Tiny living is becoming increasingly popular as people strive to spend less on their homes and, in turn, free up money and time for their true passions. But the tiny house pioneer movement has only just started in the Netherlands and the laws that govern tiny houses are playing catchup.
We live in a consumerist culture where many of us criticise materialism. Some have decided to practice what they preach and remove all the items in their house that don’t ‘spark joy,’ a term coined by Marie Kondo, a Japanese organising consultant, whose tips and tricks for a well-organised home has gained her international appraisal.
Why tiny homes?
So why are tiny houses on the rise? Some say it is simply another trend, people eager to prove they can live big in a small home. Many others are turning to tiny houses amongst the housing crisis and the inability to afford a full-size home. Some, just want the challenge of living in a different way. Whatever the reason, the tiny house movement is rapidly growing.
Tiny houses come in all shapes and sizes but one universal trait is that they are intricately and cleverly designed and utilise every space possible. Stairs fold out to provide storage underneath, lofts are added to create dividers in the house to give the illusion of separate rooms and big windows are installed to create natural light and brighten the space.
They are far cheaper to run and maintain which allows the owner to spend the extra money on travelling or extra-curricular activities. Remember that badminton team you’ve never been able to afford? Or that book club you always wanted to attend? Downsize your home and you may be able to!
We got in contact with tiny house architects and tiny house owners and dwellers and asked them some key questions. We hope the information will help you to better understand tiny living!
What are the measurements of a tiny house?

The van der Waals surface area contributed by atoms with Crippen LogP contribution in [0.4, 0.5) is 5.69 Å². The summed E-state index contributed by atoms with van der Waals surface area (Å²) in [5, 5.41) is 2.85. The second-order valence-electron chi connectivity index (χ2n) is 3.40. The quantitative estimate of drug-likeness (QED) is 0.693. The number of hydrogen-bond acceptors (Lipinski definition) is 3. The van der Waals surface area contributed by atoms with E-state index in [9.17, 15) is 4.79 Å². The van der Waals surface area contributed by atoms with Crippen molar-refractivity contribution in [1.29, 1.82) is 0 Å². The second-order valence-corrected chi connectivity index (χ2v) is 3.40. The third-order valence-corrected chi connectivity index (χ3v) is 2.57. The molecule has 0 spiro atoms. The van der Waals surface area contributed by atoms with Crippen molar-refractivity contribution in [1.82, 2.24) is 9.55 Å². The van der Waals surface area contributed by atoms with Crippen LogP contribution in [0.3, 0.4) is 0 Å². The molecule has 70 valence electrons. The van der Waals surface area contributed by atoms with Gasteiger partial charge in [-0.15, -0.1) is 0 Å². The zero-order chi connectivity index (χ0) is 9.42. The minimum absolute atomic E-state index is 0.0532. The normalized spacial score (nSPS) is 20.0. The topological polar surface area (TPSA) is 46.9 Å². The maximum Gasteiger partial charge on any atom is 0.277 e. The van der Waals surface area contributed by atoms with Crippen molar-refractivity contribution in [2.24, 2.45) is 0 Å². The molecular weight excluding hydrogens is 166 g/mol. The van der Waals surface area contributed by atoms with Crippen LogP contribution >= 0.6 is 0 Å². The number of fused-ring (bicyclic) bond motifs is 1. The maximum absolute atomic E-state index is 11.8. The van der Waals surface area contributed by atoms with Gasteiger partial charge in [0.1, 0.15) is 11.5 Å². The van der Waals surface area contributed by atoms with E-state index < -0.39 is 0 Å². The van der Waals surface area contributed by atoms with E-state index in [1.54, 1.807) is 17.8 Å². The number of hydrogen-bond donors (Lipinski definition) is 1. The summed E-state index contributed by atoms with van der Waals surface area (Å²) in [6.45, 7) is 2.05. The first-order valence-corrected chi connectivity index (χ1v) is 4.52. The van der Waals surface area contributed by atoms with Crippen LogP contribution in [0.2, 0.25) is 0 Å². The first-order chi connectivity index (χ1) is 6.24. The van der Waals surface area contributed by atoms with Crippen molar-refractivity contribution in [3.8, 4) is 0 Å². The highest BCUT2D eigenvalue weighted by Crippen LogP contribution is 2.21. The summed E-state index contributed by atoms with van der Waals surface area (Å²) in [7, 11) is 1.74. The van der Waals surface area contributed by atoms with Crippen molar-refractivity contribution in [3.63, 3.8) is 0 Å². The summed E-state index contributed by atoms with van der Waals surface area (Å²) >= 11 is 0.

A tiny house needs to be built as a primary and stand-alone dwelling on a small scale. A small house is a dwelling that is less than 1,000 square feet (93 m2). By comparison, a tiny house is a home that is less than 400 square feet (37 m2) and some are even as small as 80 square feet (7.4 m2).
What is the current situation for tiny houses in the Netherlands?
Where can I find tiny house initiatives in the Netherlands?
On this map you can see all of the tiny house initiatives that are taking place in the Netherlands. Get in contact if you are interested in visiting or are considering building a tiny home.
Can you get a mortgage for a tiny house?
As it currently stands, it is not possible to get a mortgage for a tiny house. However, if the tiny house is anchored to the ground you can register the property with your local council and some mortgage providers such as Triodos and Obvion may be willing to give you a mortgage.
How much does it cost?
There is no fixed price as it depends on how big you build the tiny house and what amenities and features you include. Some people say €25,000 is doable for a basic home. But it can cost as much as €100,000 if you use more expensive materials and include the latest technology.
Martijn and Irena’s stand-alone tiny house in Ouddrop
Martijn and Irena built a tiny house in Ouddrop, a village situated in Holland on the Kabbelaarsbank. Their house, 20m2, is considered very small by tiny house standards. But they adjusted relatively easily as they lived in a caravan for three years prior to moving into the tiny home.
“We were used to life without a lot of stuff” they told DutchReview. “For us, the tiny house felt more like upsizing. We’ve travelled a lot, and lived in campers and tents so we are used to not having much stuff.”
The most challenging aspect of tiny living?
Martijn and Irena agree that the most challenging aspect of living tiny is the inability to host parties. When they do have people over, it has to be outside or in a small group. “Luckily, most of the time it is okay weather to be outside,” the said. “Bad weather doesn’t exist, only bad clothing.”
Did the building go according to plan?
When you build anything from scratch there are obstacles. Especially because Martijn and Irena’s tiny house was one of the first built in the Netherlands.